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Effect of oral administration of excessive iron in adult ponies

Erwin G. Pearson DVM, MS, DACVIM1 and Claire B. Andreasen DVM, PhD, DACVP2,3
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  • 1 Department of Clinical Sciences, College of Veterinary Medicine, Oregon State University, Corvallis, OR 97331.
  • | 2 Department of Biomedical Sciences, College of Veterinary Medicine, Oregon State University, Corvallis, OR 97331.
  • | 3 Present address is the Department of Veterinary Pathology, College of Veterinary Medicine, Iowa State University, Ames, IA 50011.

Abstract

Objective—To evaluate the potential of excess dietary iron to cause hepatic lesions similar to those described in horses with suspected iron toxicosis or hemochromatosis.

Design—Prospective study.

Animals—6 adult male ponies.

Procedure—4 ponies received 50 mg of iron/kg (22.7 mg/lb) of body weight each day by oral administration of ferrous sulfate, which contained 20% elemental iron; 2 ponies received only the carrier (applesauce). Complete blood counts, serum biochemical analyses, and hepatic tissue biopsies were performed, and serum iron concentrations were measured. Blood and tissue samples were obtained at days 0 and 2, and at the end of weeks 1, 3, 6, and 8 after administration of iron was initiated. Treatment was discontinued after 8 weeks, and hepatic iron concentrations were measured at 28 weeks.

Results—Hepatic iron concentrations, serum iron concentrations, percentage saturation of transferrin, and serum ferritin concentrations were increased, compared with baseline and control concentrations, by week 8. Adverse clinical signs or histologic lesions in the liver were not detected in any ponies. At 28 weeks, hepatic iron concentrations had decreased.

Conclusions and Clinical Relevance—Histologic lesions were not seen in the hepatic biopsy specimens obtained from the ponies treated with ferrous sulfate. It was concluded that it would be unlikely for iron toxicosis to develop in adult ponies or horses during a period of < 8 weeks when food or water contained increased amounts of iron. It is suspected that previous reports of hepatopathies in animals with hemosiderin accumulation may represent a primary hepatopathy with secondary hemosiderin accumulation, especially if the only source of iron is via oral consumption. (J Am Vet Med Assoc 2001;218: 400–404)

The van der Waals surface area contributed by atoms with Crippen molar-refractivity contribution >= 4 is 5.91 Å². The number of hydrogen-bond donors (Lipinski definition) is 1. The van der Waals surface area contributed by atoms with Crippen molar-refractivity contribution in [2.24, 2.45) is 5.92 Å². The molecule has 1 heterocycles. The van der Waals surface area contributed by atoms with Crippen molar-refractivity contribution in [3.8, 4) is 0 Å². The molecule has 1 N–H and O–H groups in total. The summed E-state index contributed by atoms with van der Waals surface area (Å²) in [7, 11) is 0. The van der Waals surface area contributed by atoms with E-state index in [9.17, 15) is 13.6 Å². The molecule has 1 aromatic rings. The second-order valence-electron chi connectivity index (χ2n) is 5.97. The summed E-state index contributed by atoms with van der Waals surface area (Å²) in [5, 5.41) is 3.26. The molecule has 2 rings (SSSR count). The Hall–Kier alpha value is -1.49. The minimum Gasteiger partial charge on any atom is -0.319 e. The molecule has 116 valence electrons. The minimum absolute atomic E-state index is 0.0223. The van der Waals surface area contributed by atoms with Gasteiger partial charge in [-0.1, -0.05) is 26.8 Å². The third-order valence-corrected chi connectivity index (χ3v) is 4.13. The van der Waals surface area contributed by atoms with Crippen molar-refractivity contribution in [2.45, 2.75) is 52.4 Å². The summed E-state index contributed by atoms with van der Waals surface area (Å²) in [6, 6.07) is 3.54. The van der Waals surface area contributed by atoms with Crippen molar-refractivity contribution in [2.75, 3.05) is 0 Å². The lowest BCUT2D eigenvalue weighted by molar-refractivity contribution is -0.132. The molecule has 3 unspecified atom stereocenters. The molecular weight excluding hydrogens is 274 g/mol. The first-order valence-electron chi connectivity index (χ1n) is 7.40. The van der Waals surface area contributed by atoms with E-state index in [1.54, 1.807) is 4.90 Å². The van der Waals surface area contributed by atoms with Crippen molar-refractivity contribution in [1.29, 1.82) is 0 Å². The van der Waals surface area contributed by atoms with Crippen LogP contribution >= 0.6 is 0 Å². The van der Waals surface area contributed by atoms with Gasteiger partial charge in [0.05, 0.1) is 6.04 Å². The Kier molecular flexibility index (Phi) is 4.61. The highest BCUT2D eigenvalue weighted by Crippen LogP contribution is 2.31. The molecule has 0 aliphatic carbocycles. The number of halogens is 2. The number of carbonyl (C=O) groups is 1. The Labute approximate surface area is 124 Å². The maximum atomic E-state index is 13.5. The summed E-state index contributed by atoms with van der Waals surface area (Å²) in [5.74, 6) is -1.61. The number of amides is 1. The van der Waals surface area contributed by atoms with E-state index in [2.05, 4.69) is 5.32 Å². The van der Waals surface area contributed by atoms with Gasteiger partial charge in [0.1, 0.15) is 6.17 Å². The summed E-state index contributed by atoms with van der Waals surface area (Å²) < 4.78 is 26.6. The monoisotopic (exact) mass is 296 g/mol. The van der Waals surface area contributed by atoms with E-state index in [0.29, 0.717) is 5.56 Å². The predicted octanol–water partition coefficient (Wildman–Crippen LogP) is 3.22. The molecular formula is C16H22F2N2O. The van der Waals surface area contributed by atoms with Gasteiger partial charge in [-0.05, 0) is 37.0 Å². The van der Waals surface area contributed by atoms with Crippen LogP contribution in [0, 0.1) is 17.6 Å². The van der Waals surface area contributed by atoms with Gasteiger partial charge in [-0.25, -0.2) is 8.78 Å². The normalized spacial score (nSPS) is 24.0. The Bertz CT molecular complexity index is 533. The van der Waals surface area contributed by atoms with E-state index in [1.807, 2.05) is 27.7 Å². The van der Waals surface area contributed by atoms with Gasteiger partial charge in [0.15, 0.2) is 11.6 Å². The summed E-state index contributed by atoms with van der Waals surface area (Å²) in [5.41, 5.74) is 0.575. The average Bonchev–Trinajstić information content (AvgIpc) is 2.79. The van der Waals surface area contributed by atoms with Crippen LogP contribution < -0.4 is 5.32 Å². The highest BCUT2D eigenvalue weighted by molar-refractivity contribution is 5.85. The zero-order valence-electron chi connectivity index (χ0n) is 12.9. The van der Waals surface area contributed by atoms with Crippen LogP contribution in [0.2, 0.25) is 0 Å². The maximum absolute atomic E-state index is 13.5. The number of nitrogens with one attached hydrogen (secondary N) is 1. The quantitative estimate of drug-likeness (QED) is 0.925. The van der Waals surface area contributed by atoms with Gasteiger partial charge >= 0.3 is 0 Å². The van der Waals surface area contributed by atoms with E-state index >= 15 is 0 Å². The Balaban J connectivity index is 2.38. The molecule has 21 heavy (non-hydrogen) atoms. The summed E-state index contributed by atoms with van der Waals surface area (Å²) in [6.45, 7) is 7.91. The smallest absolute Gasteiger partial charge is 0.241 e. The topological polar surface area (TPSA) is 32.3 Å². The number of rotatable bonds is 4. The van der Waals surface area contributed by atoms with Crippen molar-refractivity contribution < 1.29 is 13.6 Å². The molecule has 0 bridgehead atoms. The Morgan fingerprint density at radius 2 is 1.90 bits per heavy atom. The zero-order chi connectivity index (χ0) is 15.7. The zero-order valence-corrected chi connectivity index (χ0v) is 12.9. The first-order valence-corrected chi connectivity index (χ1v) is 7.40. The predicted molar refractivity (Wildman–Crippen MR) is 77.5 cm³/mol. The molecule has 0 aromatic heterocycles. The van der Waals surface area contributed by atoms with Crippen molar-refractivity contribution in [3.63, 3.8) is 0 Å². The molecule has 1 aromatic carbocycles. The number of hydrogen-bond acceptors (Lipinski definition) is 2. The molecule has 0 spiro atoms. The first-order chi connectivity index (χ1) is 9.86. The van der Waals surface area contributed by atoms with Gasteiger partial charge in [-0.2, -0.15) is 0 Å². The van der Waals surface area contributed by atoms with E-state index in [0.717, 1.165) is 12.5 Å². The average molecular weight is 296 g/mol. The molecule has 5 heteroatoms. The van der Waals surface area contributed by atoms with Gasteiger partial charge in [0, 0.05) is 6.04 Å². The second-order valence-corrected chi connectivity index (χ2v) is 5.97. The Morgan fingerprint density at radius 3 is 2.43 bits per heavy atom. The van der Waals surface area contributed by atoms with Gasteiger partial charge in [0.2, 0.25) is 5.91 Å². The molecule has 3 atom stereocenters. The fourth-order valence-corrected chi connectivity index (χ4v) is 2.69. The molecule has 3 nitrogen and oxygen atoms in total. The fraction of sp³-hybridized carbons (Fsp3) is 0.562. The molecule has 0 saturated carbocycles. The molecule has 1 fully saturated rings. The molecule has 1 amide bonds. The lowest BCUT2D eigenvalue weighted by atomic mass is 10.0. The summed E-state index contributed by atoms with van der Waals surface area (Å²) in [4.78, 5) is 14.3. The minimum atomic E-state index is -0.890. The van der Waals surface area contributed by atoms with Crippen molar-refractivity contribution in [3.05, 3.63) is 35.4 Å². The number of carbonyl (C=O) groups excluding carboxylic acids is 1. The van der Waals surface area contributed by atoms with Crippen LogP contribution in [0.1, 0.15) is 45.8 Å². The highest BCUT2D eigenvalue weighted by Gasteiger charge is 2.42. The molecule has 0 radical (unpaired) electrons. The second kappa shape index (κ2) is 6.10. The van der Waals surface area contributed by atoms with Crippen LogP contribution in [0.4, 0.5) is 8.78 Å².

Abstract

Objective—To evaluate the potential of excess dietary iron to cause hepatic lesions similar to those described in horses with suspected iron toxicosis or hemochromatosis.

Design—Prospective study.

Animals—6 adult male ponies.

Procedure—4 ponies received 50 mg of iron/kg (22.7 mg/lb) of body weight each day by oral administration of ferrous sulfate, which contained 20% elemental iron; 2 ponies received only the carrier (applesauce). Complete blood counts, serum biochemical analyses, and hepatic tissue biopsies were performed, and serum iron concentrations were measured. Blood and tissue samples were obtained at days 0 and 2, and at the end of weeks 1, 3, 6, and 8 after administration of iron was initiated. Treatment was discontinued after 8 weeks, and hepatic iron concentrations were measured at 28 weeks.

Results—Hepatic iron concentrations, serum iron concentrations, percentage saturation of transferrin, and serum ferritin concentrations were increased, compared with baseline and control concentrations, by week 8. Adverse clinical signs or histologic lesions in the liver were not detected in any ponies. At 28 weeks, hepatic iron concentrations had decreased.

Conclusions and Clinical Relevance—Histologic lesions were not seen in the hepatic biopsy specimens obtained from the ponies treated with ferrous sulfate. It was concluded that it would be unlikely for iron toxicosis to develop in adult ponies or horses during a period of < 8 weeks when food or water contained increased amounts of iron. It is suspected that previous reports of hepatopathies in animals with hemosiderin accumulation may represent a primary hepatopathy with secondary hemosiderin accumulation, especially if the only source of iron is via oral consumption. (J Am Vet Med Assoc 2001;218: 400–404)